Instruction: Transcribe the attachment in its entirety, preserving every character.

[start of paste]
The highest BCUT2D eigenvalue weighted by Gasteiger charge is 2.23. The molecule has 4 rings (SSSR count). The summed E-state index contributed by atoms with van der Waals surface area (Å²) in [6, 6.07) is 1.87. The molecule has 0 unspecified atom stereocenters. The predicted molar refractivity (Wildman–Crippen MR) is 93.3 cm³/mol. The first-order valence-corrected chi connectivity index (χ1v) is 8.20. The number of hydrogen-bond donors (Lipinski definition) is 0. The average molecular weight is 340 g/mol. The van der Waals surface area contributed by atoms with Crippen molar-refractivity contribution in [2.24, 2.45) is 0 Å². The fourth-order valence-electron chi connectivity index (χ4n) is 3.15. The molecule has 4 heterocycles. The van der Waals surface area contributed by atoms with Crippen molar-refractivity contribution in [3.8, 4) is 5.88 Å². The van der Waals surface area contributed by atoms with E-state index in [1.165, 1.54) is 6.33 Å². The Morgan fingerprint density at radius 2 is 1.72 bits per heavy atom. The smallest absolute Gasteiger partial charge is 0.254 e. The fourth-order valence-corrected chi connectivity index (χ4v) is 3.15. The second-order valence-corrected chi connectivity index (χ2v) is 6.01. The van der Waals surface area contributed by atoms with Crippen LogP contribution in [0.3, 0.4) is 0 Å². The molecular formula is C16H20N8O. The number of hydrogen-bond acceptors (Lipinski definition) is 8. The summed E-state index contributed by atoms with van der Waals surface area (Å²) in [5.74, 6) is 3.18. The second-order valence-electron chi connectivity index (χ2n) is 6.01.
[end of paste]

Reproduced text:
The highest BCUT2D eigenvalue weighted by Gasteiger charge is 2.23. The molecule has 4 rings (SSSR count). The summed E-state index contributed by atoms with van der Waals surface area (Å²) in [6, 6.07) is 1.87. The molecule has 0 unspecified atom stereocenters. The predicted molar refractivity (Wildman–Crippen MR) is 93.3 cm³/mol. The first-order valence-corrected chi connectivity index (χ1v) is 8.20. The number of hydrogen-bond donors (Lipinski definition) is 0. The average molecular weight is 340 g/mol. The van der Waals surface area contributed by atoms with Crippen molar-refractivity contribution in [2.24, 2.45) is 0 Å². The fourth-order valence-electron chi connectivity index (χ4n) is 3.15. The molecule has 4 heterocycles. The van der Waals surface area contributed by atoms with Crippen molar-refractivity contribution in [3.8, 4) is 5.88 Å². The van der Waals surface area contributed by atoms with E-state index in [1.165, 1.54) is 6.33 Å². The Morgan fingerprint density at radius 2 is 1.72 bits per heavy atom. The smallest absolute Gasteiger partial charge is 0.254 e. The fourth-order valence-corrected chi connectivity index (χ4v) is 3.15. The second-order valence-corrected chi connectivity index (χ2v) is 6.01. The van der Waals surface area contributed by atoms with Crippen LogP contribution in [0.3, 0.4) is 0 Å². The molecular formula is C16H20N8O. The number of hydrogen-bond acceptors (Lipinski definition) is 8. The summed E-state index contributed by atoms with van der Waals surface area (Å²) in [5.74, 6) is 3.18. The second-order valence-electron chi connectivity index (χ2n) is 6.01.